By Thursday, June 7, 2018 3 No tags Permalink

Hi Cathy, I wanted to let you know that I just finished writing and published my book Dog Health Care: 7 Simple Ways To Keep Your Dog Healthy on Amazon.

My book is all about preventative health care for dogs. In it I share the knowledge that I have acquired in over sixteen years as a practicing veterinarian. Even people who have had dogs for years will be sure to learn something new in my book. I was wondering if you would be willing to help me get my book discovered by reading and reviewing my book?…


I was honored to receive this email from my blogging friend Rachele Baker, DVM

Rachele and I met through our websites, and I find her methodology and knowledge of veterinary medicine informative, engaging, and easy to comprehend.

Once I accepted her invitation to review this book, I was “assigned” to Chapter 2 –  Part 1: Keeping Your Dog at a Healthy Weight.


A few months ago Doodle dieting was the priority in our house.  Due to my ignorance (yes I said it) both Boys had become slightly overweight in just a few weeks.

After a stern talking to from their Veterinarian, portions, treats, and exercise consumed me.

My primary motivation was driven by their allergy medication.  I was frightened. If they couldn’t shed the extra poundage, their doses would increase. #pleaseLordno

Progress began to show quickly (wish I could lose weight like that) and I’m still working super “doodle” hard to help them maintain their boyish figures.

Having dealt with slightly overweight pups, I was intrigued to read this particular chapter of Rachele’s book. She addresses many of the subjects that were of interest to me.


  • Consequences of your dog being overweight
  • How to determine if your dog is overweight
  • What can you do to help your dog lose weight?
  • Designing a weight loss plan for your dog
  • Determine your dog’s ideal body weight
  • Determine your dog’s current daily caloric intake
  • Select an appropriate dog food and treat
  • Allowance for your dog


Then this is a chapter you would appreciate!

Part 2 of Chapter 2 deals with Exercise Options for Your Dog – but this isn’t my assignment for the book review #sorry #stickingtothescript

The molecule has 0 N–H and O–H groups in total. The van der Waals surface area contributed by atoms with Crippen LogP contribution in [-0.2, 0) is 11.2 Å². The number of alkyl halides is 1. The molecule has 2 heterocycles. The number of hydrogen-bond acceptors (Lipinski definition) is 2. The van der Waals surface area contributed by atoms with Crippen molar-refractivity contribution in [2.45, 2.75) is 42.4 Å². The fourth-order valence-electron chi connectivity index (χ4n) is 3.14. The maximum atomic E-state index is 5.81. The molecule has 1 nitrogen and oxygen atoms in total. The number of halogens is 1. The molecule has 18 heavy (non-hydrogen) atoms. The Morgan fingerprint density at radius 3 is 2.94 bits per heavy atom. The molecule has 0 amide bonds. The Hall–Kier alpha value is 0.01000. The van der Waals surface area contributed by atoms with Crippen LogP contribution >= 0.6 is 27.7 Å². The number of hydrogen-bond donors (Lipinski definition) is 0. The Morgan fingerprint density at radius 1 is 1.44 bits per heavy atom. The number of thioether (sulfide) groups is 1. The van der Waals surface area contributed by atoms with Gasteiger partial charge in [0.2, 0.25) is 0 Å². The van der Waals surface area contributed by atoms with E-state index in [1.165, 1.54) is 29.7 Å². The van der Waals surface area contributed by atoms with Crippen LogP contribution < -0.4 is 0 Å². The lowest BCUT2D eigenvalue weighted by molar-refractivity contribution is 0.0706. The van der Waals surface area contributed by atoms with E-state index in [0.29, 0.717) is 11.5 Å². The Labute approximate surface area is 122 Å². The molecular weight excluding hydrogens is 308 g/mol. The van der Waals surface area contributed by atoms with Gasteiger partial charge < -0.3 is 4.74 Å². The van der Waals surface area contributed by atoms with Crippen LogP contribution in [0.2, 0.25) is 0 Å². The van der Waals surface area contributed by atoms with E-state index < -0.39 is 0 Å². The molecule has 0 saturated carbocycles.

Here is an excerpt on the chapter I was asked to review: “Keeping Your Dog At A Healthy Weight” 

How to determine if your dog is overweight –

There are two ways that you can estimate your dog’s ideal body weight. The most accurate way is to visually and physically inspect your dog. If your dog has a thick hair coat, it will be easier to determine if your dog is overweight by physical inspection than by visual inspection.

 First, put your hands on the sides of your dog’s chest and slide your hands over your dog’s rib cage towards your dog’s tail. You should be able to easily feel his or her rib cage. Then look at your dog from above. He or she should have a discernible waist (an hourglass shape). Finally, look at your dog from the side. The abdomen (belly) should incline upwards from the rib cage to the hips. This is called the “abdominal tuck.” The belly should not sag or form a straight line from the rib cage to the hips.

What can you do to help your dog lose weight? –

Obesity in dogs, as in people, is usually caused by excessive food intake and/or insufficient exercise. The most effective weight loss plans involve increasing activity as well as feeding fewer calories. Helping your dog to achieve and maintain an ideal weight requires a commitment by all members of the household to provide a healthier lifestyle for your dog.

Make sure that everyone in the household understands that you are trying to help your dog lose weight so that your dog will be healthier and live longer. Both the amount and types of treats fed should be appropriate for your dog’s weight loss plan. Your weight loss plan for your dog is not going to succeed if one or more people in the household are feeding your dog extra food or high calorie treats.